The sound of church bells has been part of our community for a very long time. Until 2001, a exterior speaker system broadcasted recordings of the bells of Holy Trinity Cathedral in San Fransisco (OCA). As wonderful as this was, the artificiality of a recording cannot be compared to the beauty of real bells being rung. When the recording system eventually broke, we began ringing an old church bell imported from Greece, and soon devised a way to ring it in conjunction with a Western-style hand chime. This produced an ethereal peal, which, while not being completely traditional, brought the reality of bell-ringing to our services.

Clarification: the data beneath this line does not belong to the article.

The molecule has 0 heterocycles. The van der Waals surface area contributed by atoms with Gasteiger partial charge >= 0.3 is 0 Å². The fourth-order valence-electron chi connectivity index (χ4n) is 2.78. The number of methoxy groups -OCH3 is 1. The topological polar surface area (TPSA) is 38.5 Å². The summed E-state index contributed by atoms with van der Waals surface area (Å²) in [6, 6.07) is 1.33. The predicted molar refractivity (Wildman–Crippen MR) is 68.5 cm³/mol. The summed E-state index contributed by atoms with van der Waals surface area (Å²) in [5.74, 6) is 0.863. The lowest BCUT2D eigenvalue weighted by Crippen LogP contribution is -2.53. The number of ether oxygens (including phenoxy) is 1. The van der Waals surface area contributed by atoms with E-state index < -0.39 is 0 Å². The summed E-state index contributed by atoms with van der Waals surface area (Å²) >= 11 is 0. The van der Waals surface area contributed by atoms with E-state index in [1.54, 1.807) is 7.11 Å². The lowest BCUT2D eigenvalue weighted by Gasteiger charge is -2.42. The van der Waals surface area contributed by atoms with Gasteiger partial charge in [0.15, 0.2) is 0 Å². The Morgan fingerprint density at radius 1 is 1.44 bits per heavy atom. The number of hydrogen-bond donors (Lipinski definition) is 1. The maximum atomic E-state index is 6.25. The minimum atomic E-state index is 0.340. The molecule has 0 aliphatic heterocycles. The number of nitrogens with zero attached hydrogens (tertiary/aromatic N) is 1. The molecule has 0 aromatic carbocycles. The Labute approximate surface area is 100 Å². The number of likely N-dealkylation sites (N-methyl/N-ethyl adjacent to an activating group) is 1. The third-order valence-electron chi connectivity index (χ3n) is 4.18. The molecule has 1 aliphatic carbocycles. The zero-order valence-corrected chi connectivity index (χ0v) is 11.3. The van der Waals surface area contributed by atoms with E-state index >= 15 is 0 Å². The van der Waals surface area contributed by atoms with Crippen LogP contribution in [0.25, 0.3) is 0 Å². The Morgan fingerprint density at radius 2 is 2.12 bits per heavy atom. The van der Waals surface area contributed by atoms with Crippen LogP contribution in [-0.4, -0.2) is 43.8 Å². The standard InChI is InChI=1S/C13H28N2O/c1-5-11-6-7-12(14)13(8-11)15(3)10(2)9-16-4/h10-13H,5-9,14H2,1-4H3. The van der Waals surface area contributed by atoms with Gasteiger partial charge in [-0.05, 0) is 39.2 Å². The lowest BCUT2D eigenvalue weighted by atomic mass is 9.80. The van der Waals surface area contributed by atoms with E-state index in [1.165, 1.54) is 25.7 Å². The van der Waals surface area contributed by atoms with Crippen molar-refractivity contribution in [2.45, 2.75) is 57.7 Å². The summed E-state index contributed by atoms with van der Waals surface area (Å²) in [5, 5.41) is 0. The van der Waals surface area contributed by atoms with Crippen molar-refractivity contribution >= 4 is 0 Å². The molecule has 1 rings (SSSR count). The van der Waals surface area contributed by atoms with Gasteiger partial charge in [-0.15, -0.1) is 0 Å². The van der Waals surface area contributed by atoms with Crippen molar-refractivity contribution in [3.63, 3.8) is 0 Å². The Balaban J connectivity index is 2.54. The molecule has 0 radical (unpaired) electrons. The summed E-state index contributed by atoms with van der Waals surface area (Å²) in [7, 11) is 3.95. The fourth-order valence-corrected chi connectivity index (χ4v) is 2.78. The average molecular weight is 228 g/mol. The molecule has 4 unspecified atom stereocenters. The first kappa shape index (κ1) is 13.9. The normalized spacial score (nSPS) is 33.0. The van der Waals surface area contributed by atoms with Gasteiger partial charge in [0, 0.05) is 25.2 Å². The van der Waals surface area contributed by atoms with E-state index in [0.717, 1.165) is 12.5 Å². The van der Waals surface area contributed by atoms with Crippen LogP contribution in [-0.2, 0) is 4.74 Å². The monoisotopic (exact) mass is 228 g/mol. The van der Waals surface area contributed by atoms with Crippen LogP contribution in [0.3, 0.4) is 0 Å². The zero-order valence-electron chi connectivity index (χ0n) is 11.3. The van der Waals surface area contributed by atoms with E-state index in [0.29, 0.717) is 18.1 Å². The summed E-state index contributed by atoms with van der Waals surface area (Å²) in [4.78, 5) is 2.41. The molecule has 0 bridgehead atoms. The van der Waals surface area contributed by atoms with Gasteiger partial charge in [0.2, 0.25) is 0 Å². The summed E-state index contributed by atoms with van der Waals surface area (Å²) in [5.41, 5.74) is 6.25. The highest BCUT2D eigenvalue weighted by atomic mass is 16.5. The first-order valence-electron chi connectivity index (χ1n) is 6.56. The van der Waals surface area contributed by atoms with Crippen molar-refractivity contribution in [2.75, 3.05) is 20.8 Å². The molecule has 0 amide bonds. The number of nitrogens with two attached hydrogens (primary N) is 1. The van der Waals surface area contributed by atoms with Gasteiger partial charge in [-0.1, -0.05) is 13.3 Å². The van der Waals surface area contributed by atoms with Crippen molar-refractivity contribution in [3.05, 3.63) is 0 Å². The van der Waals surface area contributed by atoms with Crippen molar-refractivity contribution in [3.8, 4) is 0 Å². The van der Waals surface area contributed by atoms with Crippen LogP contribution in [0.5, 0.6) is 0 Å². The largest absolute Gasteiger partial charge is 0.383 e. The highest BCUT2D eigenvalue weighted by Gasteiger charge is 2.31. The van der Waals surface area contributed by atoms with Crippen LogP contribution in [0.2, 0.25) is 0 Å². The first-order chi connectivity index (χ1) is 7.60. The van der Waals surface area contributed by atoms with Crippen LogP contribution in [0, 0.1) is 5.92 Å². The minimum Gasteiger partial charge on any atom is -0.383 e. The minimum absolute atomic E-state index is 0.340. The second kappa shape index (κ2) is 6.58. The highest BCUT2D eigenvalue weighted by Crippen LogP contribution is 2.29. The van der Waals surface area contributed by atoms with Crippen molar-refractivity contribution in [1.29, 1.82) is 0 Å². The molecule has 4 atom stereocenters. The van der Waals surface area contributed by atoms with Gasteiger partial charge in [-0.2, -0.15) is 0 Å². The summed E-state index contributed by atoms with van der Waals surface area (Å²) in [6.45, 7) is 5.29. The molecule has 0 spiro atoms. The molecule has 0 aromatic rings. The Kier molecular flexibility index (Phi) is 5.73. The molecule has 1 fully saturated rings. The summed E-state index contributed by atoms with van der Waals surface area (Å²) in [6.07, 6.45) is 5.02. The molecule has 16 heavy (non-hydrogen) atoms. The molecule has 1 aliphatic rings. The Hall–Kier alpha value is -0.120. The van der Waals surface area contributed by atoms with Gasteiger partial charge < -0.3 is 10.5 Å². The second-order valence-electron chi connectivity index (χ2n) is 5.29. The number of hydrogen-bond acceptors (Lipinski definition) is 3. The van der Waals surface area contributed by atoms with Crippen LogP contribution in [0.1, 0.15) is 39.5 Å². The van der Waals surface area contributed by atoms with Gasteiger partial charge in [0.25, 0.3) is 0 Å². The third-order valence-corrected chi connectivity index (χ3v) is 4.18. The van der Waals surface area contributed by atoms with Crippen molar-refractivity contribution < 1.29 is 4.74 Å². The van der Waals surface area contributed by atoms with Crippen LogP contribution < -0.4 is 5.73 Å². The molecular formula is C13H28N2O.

Finally, in 2007, a set of seven traditional church bells was cast for our parish by the Podorozhny Foundry in Voronezh, Russia, thus fulfilling our dream. In June, they were hung together with the old Greek bell, which fit perfectly into the set. A year later, a roof was added, providing protection from the elements to the bells and the bell ringer.
The largest bell, weighing 550 pounds, was cast in commemoration of our patron, St. John Chrysostom, bearing an icon of him. An inscription on the side of this bell reads,
This bell was cast in 2007 for the church
of St. John Chrysostom in House Springs, Missouri,
commemorating the 1600th anniversary of his repose.